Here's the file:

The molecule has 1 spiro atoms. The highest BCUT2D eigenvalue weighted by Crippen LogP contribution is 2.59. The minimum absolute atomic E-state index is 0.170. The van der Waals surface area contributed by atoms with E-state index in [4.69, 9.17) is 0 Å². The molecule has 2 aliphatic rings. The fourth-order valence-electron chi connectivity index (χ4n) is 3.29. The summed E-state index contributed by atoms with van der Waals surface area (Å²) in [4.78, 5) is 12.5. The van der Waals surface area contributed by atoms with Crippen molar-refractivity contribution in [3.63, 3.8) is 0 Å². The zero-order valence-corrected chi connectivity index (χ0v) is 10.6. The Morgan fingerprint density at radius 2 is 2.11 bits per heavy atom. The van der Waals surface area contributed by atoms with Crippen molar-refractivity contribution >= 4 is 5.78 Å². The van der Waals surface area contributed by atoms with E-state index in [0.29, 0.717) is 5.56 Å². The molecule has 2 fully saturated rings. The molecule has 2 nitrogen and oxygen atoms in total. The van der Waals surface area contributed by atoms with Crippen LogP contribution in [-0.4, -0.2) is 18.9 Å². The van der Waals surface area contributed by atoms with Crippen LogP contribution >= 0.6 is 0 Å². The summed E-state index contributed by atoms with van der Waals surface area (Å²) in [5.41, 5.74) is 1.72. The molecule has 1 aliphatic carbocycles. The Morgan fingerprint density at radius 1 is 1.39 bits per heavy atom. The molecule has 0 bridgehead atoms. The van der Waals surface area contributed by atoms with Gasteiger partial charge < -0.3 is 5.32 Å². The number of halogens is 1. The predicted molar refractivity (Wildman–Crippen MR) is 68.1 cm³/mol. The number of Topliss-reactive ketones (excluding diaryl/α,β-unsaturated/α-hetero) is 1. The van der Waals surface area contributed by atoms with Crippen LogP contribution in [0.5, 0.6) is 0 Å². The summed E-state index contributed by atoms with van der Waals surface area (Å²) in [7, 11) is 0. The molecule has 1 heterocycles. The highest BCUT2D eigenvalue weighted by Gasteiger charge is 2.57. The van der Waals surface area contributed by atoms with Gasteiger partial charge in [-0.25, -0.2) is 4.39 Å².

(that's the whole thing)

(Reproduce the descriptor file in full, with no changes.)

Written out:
The molecule has 1 spiro atoms. The highest BCUT2D eigenvalue weighted by Crippen LogP contribution is 2.59. The minimum absolute atomic E-state index is 0.170. The van der Waals surface area contributed by atoms with E-state index in [4.69, 9.17) is 0 Å². The molecule has 2 aliphatic rings. The fourth-order valence-electron chi connectivity index (χ4n) is 3.29. The summed E-state index contributed by atoms with van der Waals surface area (Å²) in [4.78, 5) is 12.5. The van der Waals surface area contributed by atoms with Crippen molar-refractivity contribution in [3.63, 3.8) is 0 Å². The zero-order valence-corrected chi connectivity index (χ0v) is 10.6. The Morgan fingerprint density at radius 2 is 2.11 bits per heavy atom. The van der Waals surface area contributed by atoms with Crippen molar-refractivity contribution >= 4 is 5.78 Å². The van der Waals surface area contributed by atoms with E-state index in [0.29, 0.717) is 5.56 Å². The molecule has 2 fully saturated rings. The molecule has 2 nitrogen and oxygen atoms in total. The van der Waals surface area contributed by atoms with Crippen LogP contribution in [-0.4, -0.2) is 18.9 Å². The van der Waals surface area contributed by atoms with Crippen LogP contribution >= 0.6 is 0 Å². The summed E-state index contributed by atoms with van der Waals surface area (Å²) in [5.41, 5.74) is 1.72. The molecule has 1 aliphatic carbocycles. The Morgan fingerprint density at radius 1 is 1.39 bits per heavy atom. The molecule has 0 bridgehead atoms. The van der Waals surface area contributed by atoms with Gasteiger partial charge < -0.3 is 5.32 Å². The number of halogens is 1. The predicted molar refractivity (Wildman–Crippen MR) is 68.1 cm³/mol. The number of Topliss-reactive ketones (excluding diaryl/α,β-unsaturated/α-hetero) is 1. The van der Waals surface area contributed by atoms with Crippen LogP contribution in [0.5, 0.6) is 0 Å². The summed E-state index contributed by atoms with van der Waals surface area (Å²) in [7, 11) is 0. The molecule has 1 heterocycles. The highest BCUT2D eigenvalue weighted by Gasteiger charge is 2.57. The van der Waals surface area contributed by atoms with Gasteiger partial charge in [-0.25, -0.2) is 4.39 Å².